It's actually kind of difficult to explain why some special effects leave me cold, and other's don't. I mean, it's clearly the case that a giant Kraken attacking a pirate ship is not real; yet to me it looked cool and convincing. But a shot were a hundred people are made to look like 10,000, or hundreds of little spaceships are zooming around big ones: well that just looks too easy now.

I think it just has something to do with an effect blending in with an already spectacular background, rather than it being clear that all of the background has been created in a computer. (Maybe that still doesn't explain why I don't like the ant armies of LOTR.) Also, in the shorts for the last Pirate instalment, there are many shots of ships swirling around a giant whirlpool of water which looked cool to me, but it may be that the entire thing is fake; I don't know, and (more importantly) I don't care.

For whatever reason, I get much pleasure from watching the Pirates movies effects, which truly are very seamless and natural looking, and will probably go see "At World's End" at the cinema.

Boys overboard

More on Bastard Boys...

So that explains it. I had briefly noticed the report somewhere yesterday quoting Corrigan saying "John Howard personally signed off" on the Patrick's strategy, and thought "What!!???" I didn't have time to check its authenticity.

Now turns out it was all a big mistake: Combet said it, not Corrigan. Well, that explains why Rudd & Co were not giving media conferences yesterday.

And today, we get a full critique of the show from Chris Corrigan. I think it did seem that Combet was the one who received best treatment in the show, and Chris's criticisms seem pretty fair to me.

Like Corrigan, I disliked the soft-peddling with which the union threats were portrayed. In the second episode (which is the one I saw more of), we saw Mrs Corrigan vomit after taking a phone call at home, then stoically not telling her husband about it. Well, that's nice of her, but why not let the audience in on how bad the threat was to make her puke?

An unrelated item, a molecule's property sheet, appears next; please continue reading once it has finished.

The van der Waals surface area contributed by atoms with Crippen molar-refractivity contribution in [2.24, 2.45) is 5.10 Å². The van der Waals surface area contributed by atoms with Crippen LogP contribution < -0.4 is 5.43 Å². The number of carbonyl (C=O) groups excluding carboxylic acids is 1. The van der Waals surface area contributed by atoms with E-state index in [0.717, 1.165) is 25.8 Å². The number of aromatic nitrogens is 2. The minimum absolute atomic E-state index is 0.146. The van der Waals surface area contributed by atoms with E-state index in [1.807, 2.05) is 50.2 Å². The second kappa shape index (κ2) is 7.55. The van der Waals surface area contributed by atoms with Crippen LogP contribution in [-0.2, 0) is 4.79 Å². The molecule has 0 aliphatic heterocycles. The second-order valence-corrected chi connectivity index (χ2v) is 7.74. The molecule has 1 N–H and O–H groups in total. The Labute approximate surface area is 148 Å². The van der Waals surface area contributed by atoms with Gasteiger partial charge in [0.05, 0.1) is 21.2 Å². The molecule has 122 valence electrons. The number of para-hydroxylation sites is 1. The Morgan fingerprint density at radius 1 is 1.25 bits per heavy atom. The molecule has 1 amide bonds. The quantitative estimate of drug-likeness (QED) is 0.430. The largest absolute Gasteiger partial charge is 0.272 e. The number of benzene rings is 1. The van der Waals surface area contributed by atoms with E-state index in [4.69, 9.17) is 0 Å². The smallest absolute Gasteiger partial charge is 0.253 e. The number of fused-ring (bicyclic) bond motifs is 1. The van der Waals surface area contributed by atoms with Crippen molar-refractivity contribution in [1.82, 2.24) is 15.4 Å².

I also wondered about why the heavy connection between unionism and sex. I suppose capitalists are just too busy improving the world to have much time for it.

Wednesday, May 16, 2007

Lovelock lite / Arts & Weekend - Lunch with the FT: James Lovelock

This recent article about a lunch with James Lovelock is a pleasant read; he sounds a jolly fellow despite his predictions of likely global calamity through climate change.

The most interesting section of this article, though, is his take on how it felt to be young during WWII, and the fact that he is pragmatic about procreation:

Part of Lovelock’s optimism springs from having experienced the second world war as a young man. ”Every man and woman in the street knew something nasty was up ahead. But the politicians just had their Munichs. Peace in our time. Many of us were sceptical, we thought something pretty awful was going to happen, but when it did happen, everybody suddenly grew happier, they found that instead of life being somewhat aimless, as it is now, they all had very positive things to do. It was very exciting. If you were young, it didn’t seem all that bad.”

But most people would regard the war as a terrible event. ”Not those who were in it,” he says. ”I think that’s the natural way to look at it from outside, with hindsight.” In Lovelock’s view, climate change ought to be treated as a new war.